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Remembering Roy Campanella
NEW YORK, NY—Roy Campanella, one of the five black players signed by Brooklyn Dodgers owner Branch Rickey before the 1946 season, was the first catcher to break organized baseball’s color line. Just 5’9″ but solidly built, he had already proven himself as a catcher during nine years in the Negro National League, the winter leagues, and Mexico. In 12 additional seasons, 10 in the majors, he was one of the era’s outstanding players, and his leadership and indefatigable enthusiasm made him one of the most popular players in the game.
Born in Philadelphia of a black mother and an Italian father, Campanella began his baseball career in 1937 with a hometown semi-pro team, the Bacharach Giants. So impressive was his play that the Baltimore Elite Giants of the Negro National League offered him a uniform that year, though he was only 15 years old. Still in school, he played only on weekends and caught only to spell veteran Biz Mackey. The next year, however, he left school and joined the team full-time. He won the first-string job in 1939 and led the Giants to playoff triumphs over the Newark Eagles and the Homestead Grays. In four games he collected five hits, including one HR, and drove in seven runs.
Campanella soon challenged the aging Josh Gibson as the dominant Negro League catcher. He was voted the MVP in the 1941 East-West all-star game, but after a dispute with Baltimore owner Tom Wilson, he jumped to the Mexican League for part of 1942 and all of 1943. Rejoining the Giants, he led the league in doubles in 1944 and in RBI in 1945.
In October 1945, Campanella caught for a black all-star team in a five-game exhibition series against a squad of white major leaguers managed by Charlie Dressen. Dressen had orders to arrange an appointment for Campanella with the Brooklyn Dodgers, who later signed the catcher for their Nashua, NH, Class-B farm team (Eastern League), a club run by Buzzie Bavasi and managed by Walter Alston. Campanella, who roomed with pitcher Don Newcombe, hit .290, led the league in putouts, assists, and errors, and won the MVP award. In 1947 he advanced to Montreal, the Dodgers’ International League team, and again was named the MVP, despite a season-ending slump that cut his average to .273. Paul Richards, then the Buffalo manager, called him “the best catcher in the business – major or minor leagues.”
Campanella made the Dodgers in 1948, but his promotion to Brooklyn was delayed by Rickey’s plan to have him integrate the American Association. The owner forced manager Leo Durocher to play the catcher in the outfield, where he was not successful, and then sent him to St. Paul (AA) in May. In 35 games, he had 40 hits (half for extra bases) and 39 RBI and batted .325 before being recalled.
Campanella returned to the Dodgers to stay. For the next nine years, he caught for outstanding Brooklyn teams whose members have been lionized as “The Boys of Summer.” They won National League pennants in 1949, 1952, 1953, 1955, and 1956, narrowly missed two others, and climaxed Brooklyn’s baseball history with its only World Series triumph in 1955. Campanella’s contributions to the Dodgers were remarkable. He won the MVP award three times in five years. In 1953, his best season, he batted .312, and scored 103 runs. Also, his 142 RBI (which led the league) and 41 HR set ML records for catchers (plus one HR as a pinch-hitter). He fielded with grace that belied his physique and handled with distinction a predominantly white pitching staff.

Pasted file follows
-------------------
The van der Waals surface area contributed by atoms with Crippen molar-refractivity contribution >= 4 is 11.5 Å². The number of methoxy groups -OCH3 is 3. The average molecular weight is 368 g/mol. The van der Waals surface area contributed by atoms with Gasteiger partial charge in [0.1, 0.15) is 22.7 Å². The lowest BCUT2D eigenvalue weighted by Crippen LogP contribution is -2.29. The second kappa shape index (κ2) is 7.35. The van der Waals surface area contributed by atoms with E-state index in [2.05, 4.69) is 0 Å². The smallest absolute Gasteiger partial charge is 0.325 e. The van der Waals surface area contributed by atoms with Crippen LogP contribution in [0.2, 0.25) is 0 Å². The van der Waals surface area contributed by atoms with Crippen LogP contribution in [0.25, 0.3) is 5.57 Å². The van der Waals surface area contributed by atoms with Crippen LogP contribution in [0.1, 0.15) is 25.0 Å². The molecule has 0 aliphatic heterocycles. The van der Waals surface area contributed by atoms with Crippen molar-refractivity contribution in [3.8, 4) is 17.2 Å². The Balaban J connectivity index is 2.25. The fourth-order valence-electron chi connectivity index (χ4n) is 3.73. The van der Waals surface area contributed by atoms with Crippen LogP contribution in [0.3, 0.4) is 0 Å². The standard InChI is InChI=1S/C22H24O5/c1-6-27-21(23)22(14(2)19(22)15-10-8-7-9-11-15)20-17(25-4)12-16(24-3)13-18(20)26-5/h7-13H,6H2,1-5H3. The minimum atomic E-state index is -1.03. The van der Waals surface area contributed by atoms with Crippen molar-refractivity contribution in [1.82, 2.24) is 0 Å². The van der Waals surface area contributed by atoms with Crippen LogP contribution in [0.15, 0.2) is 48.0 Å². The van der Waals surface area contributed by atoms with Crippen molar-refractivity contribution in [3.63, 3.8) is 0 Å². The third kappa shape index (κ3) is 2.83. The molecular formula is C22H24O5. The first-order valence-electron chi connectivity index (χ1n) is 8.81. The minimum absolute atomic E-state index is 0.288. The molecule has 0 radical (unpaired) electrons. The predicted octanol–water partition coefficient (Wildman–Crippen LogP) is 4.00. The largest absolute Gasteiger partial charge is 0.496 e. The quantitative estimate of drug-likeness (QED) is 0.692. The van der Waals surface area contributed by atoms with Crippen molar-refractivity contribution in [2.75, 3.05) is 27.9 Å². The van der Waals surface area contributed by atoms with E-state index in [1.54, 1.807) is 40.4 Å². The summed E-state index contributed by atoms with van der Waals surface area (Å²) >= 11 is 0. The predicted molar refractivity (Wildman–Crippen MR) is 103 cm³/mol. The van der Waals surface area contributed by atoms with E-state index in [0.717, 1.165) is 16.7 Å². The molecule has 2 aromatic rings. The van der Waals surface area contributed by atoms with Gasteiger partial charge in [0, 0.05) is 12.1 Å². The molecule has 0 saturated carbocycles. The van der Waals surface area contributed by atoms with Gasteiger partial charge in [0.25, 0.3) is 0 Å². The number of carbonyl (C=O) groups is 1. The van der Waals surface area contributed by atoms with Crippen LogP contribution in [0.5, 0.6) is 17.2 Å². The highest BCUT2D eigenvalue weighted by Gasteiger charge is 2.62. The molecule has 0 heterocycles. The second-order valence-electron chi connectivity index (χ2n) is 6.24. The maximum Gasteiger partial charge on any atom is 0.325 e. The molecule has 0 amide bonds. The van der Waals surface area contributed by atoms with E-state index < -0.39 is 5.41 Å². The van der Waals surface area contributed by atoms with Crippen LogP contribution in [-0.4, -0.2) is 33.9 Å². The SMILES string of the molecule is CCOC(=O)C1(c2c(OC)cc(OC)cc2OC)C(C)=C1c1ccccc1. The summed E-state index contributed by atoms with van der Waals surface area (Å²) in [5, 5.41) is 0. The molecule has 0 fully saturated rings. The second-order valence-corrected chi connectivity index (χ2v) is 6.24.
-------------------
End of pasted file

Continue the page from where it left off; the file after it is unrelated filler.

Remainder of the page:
Like those of many catchers, Campanella’s career was punctuated by injuries. In spring training of 1954, he chipped a bone in the heel of his left hand and damaged a nerve. It affected his hitting and limited him to 111 games. Surgery helped in 1955, but the problem returned the next year. Then, in January 1958, Campanella was permanently disabled in an automobile accident. Returning home from his liquor store, which he ran in the off-season, he lost control of his car on an icy street. The car slammed into a telephone pole and flipped over, pinning him behind the steering wheel. The crash fractured his fifth cervical vertebra and damaged his spinal cord.
Despite surgery to relieve pressure on his spinal column, nothing could be done to repair the fracture and dislocation of his fifth and sixth vertebrae. Campanella, at 36, was paralyzed from the chest down.
Three days after the operation, his condition worsened when he was stricken with pneumonia and his left lung collapsed. Although the pneumonia passed, Campanella’s paralysis remained unchanged.
After three months at Glen Cove Community Hospital, Campy was moved to the Rusk Institute for Rehabilitative Medicine at New York University-Bellevue Hospital. He wouldn’t return home until that November.
The accident cost him more than his career. His first marriage, to Ruthe with whom he had five children, broke up as Ruthe was accused of physically and verbally abusing Campy. While they were estranged, she died of a heart attack in 1963.
He survived and endured years of therapy, living far beyond the normal span for quadriplegics, but his career was over. He committed himself to decades of work in community relations for the Dodgers.
Campy, who had to sell his home to pay hospital bills, was living in Harlem when he met Roxie Doles, a former nurse who later in 1963 became his second wife.
Campanella stayed in the Dodger family. At spring training in Vero Beach, Fla., he set up Campy’s Corner, from which he dispensed advice to young catchers and pitchers. In 1978, he moved to California, where he continued working in the Dodgers community relations office.
On June 26, 1993 — after 35 years in a wheelchair — Campanella died of a heart attack at his home in Woodland Hills. He was 71.